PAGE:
Online vs In Person – how would you contact your GP?

Online vs In Person – how would you contact your GP?

There are lots of things that this COVID pandemic has forced upon us as a new normal, from wearing face masks anywhere where there’s the slightest chance that you would encounter another person to social distancing where you can’t come within three feet of anyone else. There have been food shortages, the loss of hundreds of hospitality venues and retail ceased to exist unless it’s been online. All of these things have been difficult to deal with for many, especially those shielding or isolating who might have to stay at home indefinitely, and if they live alone that can very quickly get very lonely. Humans are social creatures and we aren’t meant to live alone, it spirals us into a depression very quickly. However, one of the biggest changes that we’ve seen is the transition from virtually always consulting your GP in a face to face appointment, to virtually always talking to them over the phone or doing an e-consult. This wasn’t something that came as a gradual choice, it was something that was basically forced upon us. So, is this something which should stay in place after the restrictions are lifted? Or should we adopt this new way of consulting a doctor permanently? As you can imagine, there are various pros and cons to be considered, so let’s start at the beginning - WHY are you seeing your doctor? Is it something that you need advice on? Is it a rash or other skin problem? Do you need a prescription for something like hay fever? Do you think you’ve injured yourself and need a GP to check it out? The reason you’re seeking medical advice largely dictates what’s appropriate.

The benefits of online consulting.

Firstly, it’s easier. You don’t have to travel there or sit in a waiting room or book time off work. Most GP surgeries will offer an e-consult system where you can ask your GP about something and they will phone you back to decide if they need to see you or not. It’s quicker and easier and means that you can deal with your consultation on the go.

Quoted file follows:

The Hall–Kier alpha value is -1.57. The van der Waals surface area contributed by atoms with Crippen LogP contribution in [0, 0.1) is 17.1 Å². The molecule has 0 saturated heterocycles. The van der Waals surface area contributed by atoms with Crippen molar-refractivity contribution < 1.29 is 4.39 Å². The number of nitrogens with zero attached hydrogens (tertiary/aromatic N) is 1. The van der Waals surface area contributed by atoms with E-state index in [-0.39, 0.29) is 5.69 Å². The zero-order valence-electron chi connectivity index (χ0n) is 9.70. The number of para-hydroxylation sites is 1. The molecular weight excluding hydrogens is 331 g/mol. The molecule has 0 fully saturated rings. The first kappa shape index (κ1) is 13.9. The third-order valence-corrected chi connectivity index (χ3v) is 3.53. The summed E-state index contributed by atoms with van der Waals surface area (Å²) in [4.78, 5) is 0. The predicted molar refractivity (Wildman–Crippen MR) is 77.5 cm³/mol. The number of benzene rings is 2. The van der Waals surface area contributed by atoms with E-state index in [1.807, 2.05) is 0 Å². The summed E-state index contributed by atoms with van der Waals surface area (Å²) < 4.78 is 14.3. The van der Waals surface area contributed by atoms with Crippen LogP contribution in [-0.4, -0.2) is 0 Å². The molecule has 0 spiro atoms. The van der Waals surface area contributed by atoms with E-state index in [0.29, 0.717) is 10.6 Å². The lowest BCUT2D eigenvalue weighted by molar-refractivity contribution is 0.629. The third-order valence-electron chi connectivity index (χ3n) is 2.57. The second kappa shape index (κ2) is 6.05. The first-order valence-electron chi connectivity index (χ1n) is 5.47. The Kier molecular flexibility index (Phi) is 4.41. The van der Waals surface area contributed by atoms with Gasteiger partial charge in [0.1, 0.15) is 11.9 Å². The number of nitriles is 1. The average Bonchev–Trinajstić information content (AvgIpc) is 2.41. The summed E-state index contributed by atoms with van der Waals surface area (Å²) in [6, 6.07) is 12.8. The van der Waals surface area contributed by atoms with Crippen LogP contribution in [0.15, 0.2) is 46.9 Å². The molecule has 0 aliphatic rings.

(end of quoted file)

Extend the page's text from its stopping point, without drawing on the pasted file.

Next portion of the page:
There’s no hanging around in the surgery. Lots of people get anxious waiting to see a GP and this way you’ll be waiting in the comfort of your own home.

It’s quicker. We all know the pain of needing to see a doctor and being told that the earliest appointment time is six weeks away. Using e-consult, you’re guaranteed to get a call back generally within 48 hours. This weeds out the patients who could go to a pharmacy instead, or just be treated at home with over the counter remedies, freeing up the appointment slots more effectively.

You don’t have to see a GP unless you need to, for some people it’s quite a daunting thing.

You get any prescriptions more quickly. A chat with your GP is usually all you need to get a script sent over to the pharmacy of your choice, rather than waiting to be seen and then taking it over yourself. This way all you have to do is turn up to the chemist and collect it.

The disadvantages.

You don’t automatically get a face to face appointment. For some people, especially those who are particularly worried, only talking to a doctor face to face will give them the reassurance that they need. Sometimes, seeing a GP is a therapeutic thing and not actually solely about their issue. They might want to talk things through, or get advice on something else – things that are more difficult over the phone.

If photos are needed (rashes, skin injuries, suspected broken bones, etc.) then it’s not always easy to send these photos, or be sure that they’ve photographed well. Being in front of a GP means that they can examine you properly.

You might have to convince another clinician that you need to be seen. For example: you phone your surgery, you request advice and you’re told you’ll get a call back. A nurse might phone and not consider that you need to speak to a GP so there are multiple hoops to jump through and not every patient is dealt with properly, it’s easy to slip through the gaps.

Sexual health.

It’s rarely the best option to do an e-consult for sexual health matters. These include:

  • -Rashes or spots or some other skin ailment that’s appeared.
  • -You aren’t meant to photograph any genitals and send them to your doctor, so if there’s something concerning you down there, you need to get an actual person to look at it.
  • -Advice about terminations is rarely something to be done over the phone. Patients might need face to face reassurance, a long discussion or simply take a long time for it to sink in.
  • -The various forms of contraception often benefit from being discussed face to face.

But you don’t always need to go to your own GP for sexual health problems, there are multiple clinics out there set up for these very things. Instead of seeing a General Practitioner, you can see medics who specifically trained for these issues, and who can do other useful things like give out free condoms and provide leaflets to take away with you about specific sexual health issues.

Stuart Brown
Doctor of Sexual Health at the NHS Royal London Hospital & Relationship Expert. Columnist at An advocate of safe sex. Avid Arsenal fan.

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